Heterotaxis sessilis (Sw.) F.Barros

False Butterfly Orchid

Facts About

Accepted Synonyms: Dicrypta baueri, Epidendrum sessile, Maxillaria crassifolia

Heterotaxis sessilis, the False Butterfly Orchid or Hidden Orchid, is widely distributed throughout the Caribbean and Mexico and occurs in the Fakahatchee Swamp in south Florida. The growth habitat is pendulous, with the orchid hanging downward from fibrous roots attached to trunks and large branches of trees. Plants can reach a length of 30 cm. Leaves are thick and leathery, forming a fan-shaped array above the small, flattened pseudobulbs. The single, yellow flower emerges from the folded base of the leaves in autumn and flowering may continue through January. This orchid often grows on hammocks, rocks, and tree trunks in cypress swamps.

Heterotaxis sessilis is endangered in Florida although it is apparently secure across its broad range.


This orchid is autogamous but the yellow and red flowers produce trichomes that are collected by the meliponine bees which may also pollinate the flowers.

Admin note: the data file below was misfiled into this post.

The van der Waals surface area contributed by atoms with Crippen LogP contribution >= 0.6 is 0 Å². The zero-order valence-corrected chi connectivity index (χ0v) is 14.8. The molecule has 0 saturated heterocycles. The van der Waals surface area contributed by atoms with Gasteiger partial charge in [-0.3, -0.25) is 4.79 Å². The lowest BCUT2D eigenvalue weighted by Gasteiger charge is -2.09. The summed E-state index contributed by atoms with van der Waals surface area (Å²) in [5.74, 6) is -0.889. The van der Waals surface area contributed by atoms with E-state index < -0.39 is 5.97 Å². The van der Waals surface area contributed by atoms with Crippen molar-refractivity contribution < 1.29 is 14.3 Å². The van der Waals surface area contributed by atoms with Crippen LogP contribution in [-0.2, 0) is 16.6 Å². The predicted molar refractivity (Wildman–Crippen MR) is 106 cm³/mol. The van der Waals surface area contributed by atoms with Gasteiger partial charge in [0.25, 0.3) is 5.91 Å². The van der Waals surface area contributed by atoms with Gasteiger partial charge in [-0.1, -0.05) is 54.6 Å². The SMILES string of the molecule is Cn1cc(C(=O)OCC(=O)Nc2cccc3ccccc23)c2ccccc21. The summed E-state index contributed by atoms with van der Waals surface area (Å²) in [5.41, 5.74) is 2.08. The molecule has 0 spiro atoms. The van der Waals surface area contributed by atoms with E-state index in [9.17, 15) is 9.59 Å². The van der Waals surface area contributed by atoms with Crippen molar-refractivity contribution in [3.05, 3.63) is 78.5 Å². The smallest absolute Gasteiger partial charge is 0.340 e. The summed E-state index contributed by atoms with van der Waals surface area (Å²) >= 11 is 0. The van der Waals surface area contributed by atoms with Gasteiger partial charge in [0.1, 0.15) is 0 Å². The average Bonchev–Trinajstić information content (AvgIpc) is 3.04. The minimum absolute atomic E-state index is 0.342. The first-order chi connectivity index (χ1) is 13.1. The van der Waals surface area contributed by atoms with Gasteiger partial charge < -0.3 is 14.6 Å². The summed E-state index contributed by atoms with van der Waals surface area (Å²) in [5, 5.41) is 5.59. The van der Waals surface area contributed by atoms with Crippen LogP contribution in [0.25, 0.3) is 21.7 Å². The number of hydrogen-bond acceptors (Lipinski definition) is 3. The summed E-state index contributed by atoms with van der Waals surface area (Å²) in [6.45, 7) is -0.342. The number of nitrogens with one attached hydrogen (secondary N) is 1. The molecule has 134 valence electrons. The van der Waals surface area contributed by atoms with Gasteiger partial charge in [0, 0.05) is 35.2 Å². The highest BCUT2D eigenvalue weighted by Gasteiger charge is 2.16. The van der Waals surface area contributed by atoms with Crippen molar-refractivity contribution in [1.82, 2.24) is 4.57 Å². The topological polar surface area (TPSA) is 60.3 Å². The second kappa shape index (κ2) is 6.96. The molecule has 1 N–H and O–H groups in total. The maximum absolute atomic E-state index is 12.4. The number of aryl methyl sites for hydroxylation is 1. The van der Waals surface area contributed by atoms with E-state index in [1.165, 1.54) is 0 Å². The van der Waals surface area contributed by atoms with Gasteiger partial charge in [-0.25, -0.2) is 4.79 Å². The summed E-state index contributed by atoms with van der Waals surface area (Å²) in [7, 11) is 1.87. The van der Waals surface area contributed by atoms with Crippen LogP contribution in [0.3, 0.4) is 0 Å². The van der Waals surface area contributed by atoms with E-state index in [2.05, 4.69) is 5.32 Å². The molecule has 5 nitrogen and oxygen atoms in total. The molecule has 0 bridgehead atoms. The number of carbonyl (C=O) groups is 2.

Ecosystem Type

Swamps, woodlands


Number of leaves on stem:
  • six
  • seven or more
Form of the labellum:
the labellum is not pouch-like
Labellum outline:
the labellum is lobed
Main color of labellum:
Nectar spur:
Inflorescence type:
the inflorescence has one flower or a pair of flowers
Labellum characteristics:
the labellum is lobed
Labellum length:
12–15 mm
Sepal length:
Up to 15 mm
Plant height:
Up to 30 cm
Show All Characteristics

Native to North America


North American Conservation Status & Distribution

Conservation Status

Select a location to view conservation status:

Conservation and Wetland Status
Global Rank Apparently Secure
US Status N/A
Canadian Status N/A

North America Distribution

Adapted from USDA data